The study ended 5 years later. We risk adjusted the Medicare and SEER data sets using 3M's Clinical Risk Group (CRG) system, whose algorithm assigns each patient to a group that reflects his or her overall health status and the presence and severity of comorbid diseases or conditions, as well as age and sex.
Our risk adjustment also included median household income in the zip code of residence for each individual. The SEER data was additionally stratified for the stage of a patient's cancer.
Both risk-adjusted data sets underwent identical proof-of-principle analyses to calculate the probability of death at four different groups of hospitals: those exempt from the Medicare prospective payment system (PPS-exempt), NCI-designated cancer centers, academic medical centers, and all others.
Results from the data set without cancer-stage information showed that patients treated at PPS-exempt hospitals had a 10 percent lower chance of dying in the first year as compared with patients treated at non-teaching hospitals (18% versus 28%), with NCI-designated cancer centers and academic medical centers falling between these two extremes. Successive years followed a similar pattern, with the survival gap persisting over 5 years.
These rankings remained consistent and were not significantly impacted when the SEER cancer-stage information was added into the analyses. This leads us to believe it's time to challenge the idea that we need patient-level data on cancer stage to evaluate a hospital's long-term cancer care outcomes in an unbiased manner. Important, reliable, risk-adjusted outcome data can be derived from administrative sources alone.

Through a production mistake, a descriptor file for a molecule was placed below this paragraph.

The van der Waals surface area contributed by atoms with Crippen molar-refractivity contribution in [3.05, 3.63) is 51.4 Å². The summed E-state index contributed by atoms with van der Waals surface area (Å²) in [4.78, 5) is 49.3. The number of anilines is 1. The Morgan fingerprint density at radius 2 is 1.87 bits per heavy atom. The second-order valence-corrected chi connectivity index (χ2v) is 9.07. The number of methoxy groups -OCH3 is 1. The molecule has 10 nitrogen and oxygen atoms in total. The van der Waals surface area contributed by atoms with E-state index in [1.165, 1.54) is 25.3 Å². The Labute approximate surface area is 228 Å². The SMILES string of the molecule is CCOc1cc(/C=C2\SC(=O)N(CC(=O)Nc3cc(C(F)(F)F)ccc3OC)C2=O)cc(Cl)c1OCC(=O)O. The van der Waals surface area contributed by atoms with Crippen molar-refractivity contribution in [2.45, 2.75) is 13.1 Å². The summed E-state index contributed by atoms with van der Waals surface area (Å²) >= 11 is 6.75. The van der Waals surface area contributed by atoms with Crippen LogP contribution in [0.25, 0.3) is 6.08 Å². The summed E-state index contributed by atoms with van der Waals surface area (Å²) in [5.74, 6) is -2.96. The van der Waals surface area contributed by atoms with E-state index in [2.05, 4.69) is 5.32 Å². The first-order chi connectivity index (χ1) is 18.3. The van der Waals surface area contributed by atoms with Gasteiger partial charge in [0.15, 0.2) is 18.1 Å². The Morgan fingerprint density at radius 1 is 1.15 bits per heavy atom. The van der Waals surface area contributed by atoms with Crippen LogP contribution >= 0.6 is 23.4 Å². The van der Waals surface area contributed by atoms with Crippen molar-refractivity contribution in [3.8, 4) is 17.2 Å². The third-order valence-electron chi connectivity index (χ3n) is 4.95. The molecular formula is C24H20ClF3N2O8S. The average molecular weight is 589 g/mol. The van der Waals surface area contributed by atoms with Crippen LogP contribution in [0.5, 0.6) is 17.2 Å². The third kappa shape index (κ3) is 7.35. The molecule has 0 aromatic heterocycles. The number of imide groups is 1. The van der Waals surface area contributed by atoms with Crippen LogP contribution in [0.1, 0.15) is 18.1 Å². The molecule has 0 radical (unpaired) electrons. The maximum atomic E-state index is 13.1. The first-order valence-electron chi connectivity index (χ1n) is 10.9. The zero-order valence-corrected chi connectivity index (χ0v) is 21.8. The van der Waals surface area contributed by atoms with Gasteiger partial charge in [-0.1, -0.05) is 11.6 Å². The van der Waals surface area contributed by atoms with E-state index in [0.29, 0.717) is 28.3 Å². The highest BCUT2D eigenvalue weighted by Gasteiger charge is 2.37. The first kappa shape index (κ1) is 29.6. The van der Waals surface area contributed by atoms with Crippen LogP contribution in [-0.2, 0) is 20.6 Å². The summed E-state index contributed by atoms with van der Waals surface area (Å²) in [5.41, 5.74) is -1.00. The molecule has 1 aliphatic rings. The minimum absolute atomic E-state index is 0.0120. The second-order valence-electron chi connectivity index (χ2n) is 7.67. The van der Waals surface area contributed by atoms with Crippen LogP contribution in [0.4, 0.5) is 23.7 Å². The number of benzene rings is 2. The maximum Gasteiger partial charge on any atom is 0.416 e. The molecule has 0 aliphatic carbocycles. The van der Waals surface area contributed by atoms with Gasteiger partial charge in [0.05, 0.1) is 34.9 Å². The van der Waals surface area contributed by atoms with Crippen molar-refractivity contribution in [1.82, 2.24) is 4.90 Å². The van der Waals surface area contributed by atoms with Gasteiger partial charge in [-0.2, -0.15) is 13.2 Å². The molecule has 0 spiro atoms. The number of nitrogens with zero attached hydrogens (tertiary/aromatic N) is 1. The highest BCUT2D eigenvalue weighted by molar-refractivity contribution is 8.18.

Acknowledging that significant survival differences exist among hospitals is an important first step in improving outcomes and is worthy of deeper exploration.
Observations over the past 10 years that large disparities existed among hospitals in surgical outcomes led to marked improvements in surgical mortality. Similar outcomes research using only administrative claims data is already under way nationally in cardiovascular disease; the Centers for Medicare and Medicaid Services publish risk-adjusted cardiovascular disease mortality rates for U.S. hospitals. Why can't we do the same in cancer care?
Our outcomes-measurement method proposed in JAMA Oncology certainly requires more validation, but we hope it jumpstarts and sustains the conversation around this important issue.
Addressing the dearth of data on hospitals' long-term cancer care outcomes head-on could provide myriad opportunities for multidirectional knowledge exchange among hospitals and result in an overall improvement in outcomes across the board. Consider that the observed survival gaps between particular hospitals represent potentially avoidable patient deaths.
Further research may help reveal the factors underpinning these gaps in cancer care. Are differences due to readmissions or mortality rates after surgery? Are patients experiencing severe side effects that prevent them from finishing chemotherapy?
It could be many things, but our research shows there is an opportunity to continue to elevate cancer care, and we owe it to our patients to do just that.
DAVID PFISTER, MD, is the Chief of the Head and Neck Oncology Service at Memorial Sloan Kettering Cancer Center in New York, which is a top 10 cancer hospital according to U.S. News & World Report.